Authors: Isabella Smith, Eleanor Velasquez , Patrick Norman , Catherine Pickering

Year: 2023

Publisher: Journal of Outdoor Recreation and Tourism




Although the popularity of protected areas for recreation has been increasing, short term changes in visitation occurred during the COVID-19 pandemic. To examine how volunteer geographic information data can be used to monitor such often rapid changes in visitation across multiple locations, data from online fitness platforms for mountain biking (Trailforks) and remote area hiking (Wikiloc) were analysed before (2019) and during (2020–2021) the COVID-19 pandemic for 40 protected areas in Queensland, Australia. Mountain biking was popular with a total of 93,311 routes on Trailforks, with 26,936 routes in 2019, increasing to 37,406 in 2020, and then decreasing to 28,969 in 2021. Approximately 66% of all the routes were from just three urban protected areas out of the 12 with route data. There were 4367 routes for remote area hiking on Wikiloc across 36 protected areas, which increased slightly from 1081 in 2019, to 1421 in 2020 and to 1865 in 2021. Across 18 factors, distance from urban areas and networks of mountain biking trails best predicted popularity for mountain biking based on Generalised Linear Models. In contrast, average slope and large networks of hiking trails best predicted hiking, with similar results for each year. The two sources of online data were correlated with trail counter data, although not consistently. The results highlight how external factors affect visitation, but also how the same types of protected areas remained popular, and that the impacts of COVID-19 pandemic on visitation in South-East Queensland protected areas was less dramatic than for other regions. This study further highlights how volunteered geographic information can be used to assess the popularity of protected areas, including in rapidly changing conditions.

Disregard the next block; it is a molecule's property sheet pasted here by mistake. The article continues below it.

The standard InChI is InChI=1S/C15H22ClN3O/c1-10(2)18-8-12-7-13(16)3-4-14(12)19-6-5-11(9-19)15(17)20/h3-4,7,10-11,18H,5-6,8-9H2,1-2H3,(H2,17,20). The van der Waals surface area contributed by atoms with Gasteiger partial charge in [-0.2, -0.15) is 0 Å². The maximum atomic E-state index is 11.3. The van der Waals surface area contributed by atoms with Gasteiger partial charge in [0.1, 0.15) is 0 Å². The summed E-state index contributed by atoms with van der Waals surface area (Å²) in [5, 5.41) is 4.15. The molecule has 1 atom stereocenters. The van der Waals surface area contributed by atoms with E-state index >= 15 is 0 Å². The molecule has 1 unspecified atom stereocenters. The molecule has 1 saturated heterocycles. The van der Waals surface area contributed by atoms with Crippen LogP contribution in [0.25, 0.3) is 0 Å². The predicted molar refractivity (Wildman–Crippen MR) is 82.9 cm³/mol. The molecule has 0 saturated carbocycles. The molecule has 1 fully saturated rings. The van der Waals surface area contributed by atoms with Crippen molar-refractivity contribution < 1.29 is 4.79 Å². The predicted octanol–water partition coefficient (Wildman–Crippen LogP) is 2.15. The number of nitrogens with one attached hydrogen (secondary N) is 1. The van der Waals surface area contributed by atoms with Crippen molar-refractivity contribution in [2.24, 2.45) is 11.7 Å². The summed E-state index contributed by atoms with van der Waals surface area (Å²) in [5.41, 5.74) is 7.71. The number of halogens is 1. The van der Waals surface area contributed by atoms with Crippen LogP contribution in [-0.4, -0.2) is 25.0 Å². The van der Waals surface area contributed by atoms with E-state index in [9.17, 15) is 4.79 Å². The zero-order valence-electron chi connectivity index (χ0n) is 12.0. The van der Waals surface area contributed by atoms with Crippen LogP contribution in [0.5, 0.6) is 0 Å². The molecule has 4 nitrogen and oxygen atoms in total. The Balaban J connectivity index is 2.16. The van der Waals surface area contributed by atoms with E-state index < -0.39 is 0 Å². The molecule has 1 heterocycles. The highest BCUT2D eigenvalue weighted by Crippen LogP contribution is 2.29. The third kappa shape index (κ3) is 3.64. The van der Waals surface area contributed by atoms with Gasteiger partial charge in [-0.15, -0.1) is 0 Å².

Management implications

Rapid changes in visitation can be challenging to monitor and manage, as occurred with the COVID-19 pandemic. The impacts of the COVID-19 pandemic on mountain biking and hiking and factors predicting protected area popularity were examined across different parks. Visitation increased at different stages of the pandemic, with mountain bikers’ preferring urban parks with networks of mountain bike trails while some hikers preferred more remote large parks. Managers can expand on traditional methods of visitor monitoring by using volunteered geographic information to monitor rapid and longer-term trends of visitation to protected areas.

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